Time To Take A Stand

17 Jun

The photo of Charles Saatchi with his hands around the throat of his wife, Nigella Lawson, shocked, horrified, sickened, and disgusted me.

Where does the man get off thinking it is acceptable to behave violently towards his wife?

Only the lowest, brutish, most pathetic morons think that the way to solve anything is through violence.  Especially when it is directed towards their wives or their children. 

I suppose we should be pleased that Charles Saatchi has shown his true colours in public.  I’m betting most people would not have believed it if it had leaked out that he hit his wife behind closed doors.  He’s a business man.  A celebrity.  Therefore in the eyes of the greater public he is more than human.  In his actions towards Nigella he has, in fact, shown that he is LESS than human.

Words cannot adequately express my contempt for him. 

Any man who thinks it is all right to behave violently towards his wife is nothing but a bully and a coward.  It is a great pity that someone at that restaurant didn’t intervene and teach Charles Saatchi a short sharp lesson.   Belting him around the head with a tray may have worked.  And yes, I realise this sounds somewhat hypocritical.  Meeting violence with violence isn’t really acceptable, but unfortunately, violence is the only thing men like him understand.  They equate violence with power.   To demonstrate you are more powerful than him, you have to be more violent than him.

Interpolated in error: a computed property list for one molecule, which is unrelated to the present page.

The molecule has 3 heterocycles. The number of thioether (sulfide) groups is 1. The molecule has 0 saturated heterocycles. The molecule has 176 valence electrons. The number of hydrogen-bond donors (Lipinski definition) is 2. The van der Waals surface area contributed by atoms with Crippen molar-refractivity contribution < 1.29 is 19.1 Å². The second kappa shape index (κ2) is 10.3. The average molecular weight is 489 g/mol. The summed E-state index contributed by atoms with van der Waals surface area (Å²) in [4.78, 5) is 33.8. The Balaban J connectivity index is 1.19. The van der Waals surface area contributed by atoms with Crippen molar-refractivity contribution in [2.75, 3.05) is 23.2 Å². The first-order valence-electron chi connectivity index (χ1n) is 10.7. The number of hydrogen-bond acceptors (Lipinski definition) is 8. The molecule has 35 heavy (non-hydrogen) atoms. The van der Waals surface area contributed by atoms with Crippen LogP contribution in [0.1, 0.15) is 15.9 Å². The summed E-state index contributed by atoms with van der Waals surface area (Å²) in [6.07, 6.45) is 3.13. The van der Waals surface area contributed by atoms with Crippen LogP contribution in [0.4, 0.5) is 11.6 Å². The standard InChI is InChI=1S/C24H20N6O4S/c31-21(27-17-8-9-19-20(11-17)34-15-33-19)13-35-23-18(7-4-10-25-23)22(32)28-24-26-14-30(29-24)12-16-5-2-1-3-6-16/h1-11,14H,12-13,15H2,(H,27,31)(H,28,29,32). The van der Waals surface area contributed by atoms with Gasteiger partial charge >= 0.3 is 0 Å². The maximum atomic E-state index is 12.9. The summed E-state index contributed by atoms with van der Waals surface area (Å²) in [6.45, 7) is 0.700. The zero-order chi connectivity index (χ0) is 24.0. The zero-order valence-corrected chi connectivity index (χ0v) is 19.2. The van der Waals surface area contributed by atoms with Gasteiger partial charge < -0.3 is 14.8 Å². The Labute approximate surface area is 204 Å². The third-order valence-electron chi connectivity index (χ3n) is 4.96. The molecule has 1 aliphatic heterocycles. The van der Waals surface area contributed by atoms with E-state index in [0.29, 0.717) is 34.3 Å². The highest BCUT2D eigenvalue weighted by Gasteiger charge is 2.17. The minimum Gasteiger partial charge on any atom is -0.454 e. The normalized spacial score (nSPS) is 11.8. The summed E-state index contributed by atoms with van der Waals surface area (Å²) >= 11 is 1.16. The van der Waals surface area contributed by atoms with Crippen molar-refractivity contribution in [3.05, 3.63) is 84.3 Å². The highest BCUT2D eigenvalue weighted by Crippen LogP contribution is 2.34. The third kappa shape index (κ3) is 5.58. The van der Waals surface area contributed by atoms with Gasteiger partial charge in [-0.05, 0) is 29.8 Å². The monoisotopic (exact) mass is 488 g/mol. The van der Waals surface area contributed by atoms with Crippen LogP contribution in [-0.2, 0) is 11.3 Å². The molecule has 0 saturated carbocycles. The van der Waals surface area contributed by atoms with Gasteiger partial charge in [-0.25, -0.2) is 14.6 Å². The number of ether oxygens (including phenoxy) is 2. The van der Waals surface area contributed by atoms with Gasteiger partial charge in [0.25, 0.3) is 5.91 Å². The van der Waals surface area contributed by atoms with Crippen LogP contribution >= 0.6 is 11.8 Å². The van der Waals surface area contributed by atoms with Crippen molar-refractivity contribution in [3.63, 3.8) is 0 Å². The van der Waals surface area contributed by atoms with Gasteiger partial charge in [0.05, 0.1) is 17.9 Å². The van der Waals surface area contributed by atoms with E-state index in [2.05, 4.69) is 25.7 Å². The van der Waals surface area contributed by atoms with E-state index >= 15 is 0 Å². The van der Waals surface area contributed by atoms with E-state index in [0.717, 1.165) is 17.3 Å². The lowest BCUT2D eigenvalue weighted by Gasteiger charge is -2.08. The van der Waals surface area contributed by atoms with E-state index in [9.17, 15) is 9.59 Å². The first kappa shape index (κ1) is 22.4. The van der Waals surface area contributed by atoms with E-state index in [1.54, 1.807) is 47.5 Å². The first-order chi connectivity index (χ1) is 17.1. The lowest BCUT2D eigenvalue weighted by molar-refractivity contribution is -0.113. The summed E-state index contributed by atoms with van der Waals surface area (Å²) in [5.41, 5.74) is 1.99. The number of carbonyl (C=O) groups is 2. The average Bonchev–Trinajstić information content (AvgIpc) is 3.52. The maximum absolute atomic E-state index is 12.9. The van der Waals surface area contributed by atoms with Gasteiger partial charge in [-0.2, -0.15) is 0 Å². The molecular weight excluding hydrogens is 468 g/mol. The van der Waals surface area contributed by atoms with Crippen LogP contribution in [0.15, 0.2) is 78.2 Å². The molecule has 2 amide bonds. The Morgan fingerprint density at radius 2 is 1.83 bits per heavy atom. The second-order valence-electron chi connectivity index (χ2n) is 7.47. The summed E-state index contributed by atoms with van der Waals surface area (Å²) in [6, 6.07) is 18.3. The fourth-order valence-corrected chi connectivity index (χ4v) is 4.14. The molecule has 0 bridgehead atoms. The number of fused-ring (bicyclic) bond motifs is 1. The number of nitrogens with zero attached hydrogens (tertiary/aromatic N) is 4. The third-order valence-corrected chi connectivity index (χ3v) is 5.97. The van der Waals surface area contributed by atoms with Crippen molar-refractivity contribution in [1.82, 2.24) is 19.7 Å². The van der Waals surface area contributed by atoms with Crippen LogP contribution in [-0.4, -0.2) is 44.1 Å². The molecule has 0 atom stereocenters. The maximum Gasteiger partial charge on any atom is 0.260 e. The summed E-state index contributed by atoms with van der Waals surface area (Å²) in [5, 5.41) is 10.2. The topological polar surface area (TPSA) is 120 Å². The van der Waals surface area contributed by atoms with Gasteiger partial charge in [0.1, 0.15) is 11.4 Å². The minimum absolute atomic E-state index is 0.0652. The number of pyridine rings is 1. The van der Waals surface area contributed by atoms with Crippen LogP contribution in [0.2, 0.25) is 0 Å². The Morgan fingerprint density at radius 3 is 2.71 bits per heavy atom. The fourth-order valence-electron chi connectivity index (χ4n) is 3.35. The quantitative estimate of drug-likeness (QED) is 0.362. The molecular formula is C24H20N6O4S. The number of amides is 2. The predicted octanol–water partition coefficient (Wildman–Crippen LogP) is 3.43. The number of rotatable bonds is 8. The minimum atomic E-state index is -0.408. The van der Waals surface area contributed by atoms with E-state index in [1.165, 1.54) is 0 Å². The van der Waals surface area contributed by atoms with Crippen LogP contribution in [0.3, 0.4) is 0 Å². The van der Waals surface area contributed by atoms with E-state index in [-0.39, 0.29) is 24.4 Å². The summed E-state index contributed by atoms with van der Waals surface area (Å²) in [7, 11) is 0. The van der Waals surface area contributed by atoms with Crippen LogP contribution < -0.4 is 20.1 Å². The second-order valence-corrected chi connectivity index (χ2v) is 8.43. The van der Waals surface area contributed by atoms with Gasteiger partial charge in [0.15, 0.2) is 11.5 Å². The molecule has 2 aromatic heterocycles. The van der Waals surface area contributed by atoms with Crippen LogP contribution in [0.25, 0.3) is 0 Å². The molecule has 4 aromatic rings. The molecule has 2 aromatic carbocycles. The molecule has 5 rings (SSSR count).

One English journalist on Twitter has been saying that the incident was “unfortunate” but that there are more important domestic violence incidents to be investigated.  I haven’t yet decided whether the reporter in question is a prat or a jerk, or possibly both.  

ALL domestic violence incidents are important.  Any single incident is one too damn many.  One more woman, or child, terrified and traumatized by the very man she has a right to believe will love her and cherish her for the rest of their lives. 

The street I grew up on had a couple of families where domestic violence occurred on a regular basis.  It was well known that our door was always open to help.  My father intervened on more than one occasion. 

Domestic violence isn’t something that just ‘happens to others’.  It is happening all the time to people we know and love, and we may never find out about it until something like the Saatchi/Lawson incident happens.

It’s time to take a stand.  Society closes its eyes too often against violence towards women in a family situation.  Even if you cannot physically intervene, just be there.  Be the shoulder to cry on.  Supply the bed,  when to save her life, your neighbour leaves her violent husband.  Support anti domestic violence charities in your city.  Donate to women’s shelters in your area.  Stand up and be counted.

 

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